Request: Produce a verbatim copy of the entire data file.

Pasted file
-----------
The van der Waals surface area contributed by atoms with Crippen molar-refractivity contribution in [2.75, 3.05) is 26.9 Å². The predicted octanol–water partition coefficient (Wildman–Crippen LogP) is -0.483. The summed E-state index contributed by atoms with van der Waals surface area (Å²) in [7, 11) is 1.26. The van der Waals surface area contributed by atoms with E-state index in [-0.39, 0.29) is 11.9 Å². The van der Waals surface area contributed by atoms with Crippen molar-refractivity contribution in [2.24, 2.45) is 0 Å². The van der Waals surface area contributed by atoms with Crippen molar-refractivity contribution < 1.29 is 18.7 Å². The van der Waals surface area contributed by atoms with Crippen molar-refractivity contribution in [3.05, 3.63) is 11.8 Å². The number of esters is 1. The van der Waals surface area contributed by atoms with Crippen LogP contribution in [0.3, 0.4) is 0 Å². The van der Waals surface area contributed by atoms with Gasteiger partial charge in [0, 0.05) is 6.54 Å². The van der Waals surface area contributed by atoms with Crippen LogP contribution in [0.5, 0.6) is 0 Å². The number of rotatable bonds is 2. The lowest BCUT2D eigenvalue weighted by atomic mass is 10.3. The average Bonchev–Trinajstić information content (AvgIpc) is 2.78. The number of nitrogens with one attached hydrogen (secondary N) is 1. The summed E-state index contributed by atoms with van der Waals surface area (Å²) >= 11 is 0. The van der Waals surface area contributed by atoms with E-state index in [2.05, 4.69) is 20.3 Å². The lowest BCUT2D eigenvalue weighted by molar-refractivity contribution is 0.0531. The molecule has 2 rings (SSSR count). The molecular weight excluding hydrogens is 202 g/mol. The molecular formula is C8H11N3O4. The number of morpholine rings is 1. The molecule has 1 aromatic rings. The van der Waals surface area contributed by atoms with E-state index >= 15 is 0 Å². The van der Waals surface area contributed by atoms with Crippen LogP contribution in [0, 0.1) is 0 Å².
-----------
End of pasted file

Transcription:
The van der Waals surface area contributed by atoms with Crippen molar-refractivity contribution in [2.75, 3.05) is 26.9 Å². The predicted octanol–water partition coefficient (Wildman–Crippen LogP) is -0.483. The summed E-state index contributed by atoms with van der Waals surface area (Å²) in [7, 11) is 1.26. The van der Waals surface area contributed by atoms with E-state index in [-0.39, 0.29) is 11.9 Å². The van der Waals surface area contributed by atoms with Crippen molar-refractivity contribution in [2.24, 2.45) is 0 Å². The van der Waals surface area contributed by atoms with Crippen molar-refractivity contribution < 1.29 is 18.7 Å². The van der Waals surface area contributed by atoms with Crippen molar-refractivity contribution in [3.05, 3.63) is 11.8 Å². The number of esters is 1. The van der Waals surface area contributed by atoms with Crippen LogP contribution in [0.3, 0.4) is 0 Å². The van der Waals surface area contributed by atoms with Gasteiger partial charge in [0, 0.05) is 6.54 Å². The van der Waals surface area contributed by atoms with Crippen LogP contribution in [0.5, 0.6) is 0 Å². The number of rotatable bonds is 2. The lowest BCUT2D eigenvalue weighted by atomic mass is 10.3. The average Bonchev–Trinajstić information content (AvgIpc) is 2.78. The number of nitrogens with one attached hydrogen (secondary N) is 1. The summed E-state index contributed by atoms with van der Waals surface area (Å²) >= 11 is 0. The van der Waals surface area contributed by atoms with E-state index in [2.05, 4.69) is 20.3 Å². The lowest BCUT2D eigenvalue weighted by molar-refractivity contribution is 0.0531. The molecule has 2 rings (SSSR count). The molecular weight excluding hydrogens is 202 g/mol. The molecular formula is C8H11N3O4. The number of morpholine rings is 1. The molecule has 1 aromatic rings. The van der Waals surface area contributed by atoms with E-state index >= 15 is 0 Å². The van der Waals surface area contributed by atoms with Crippen LogP contribution in [0, 0.1) is 0 Å².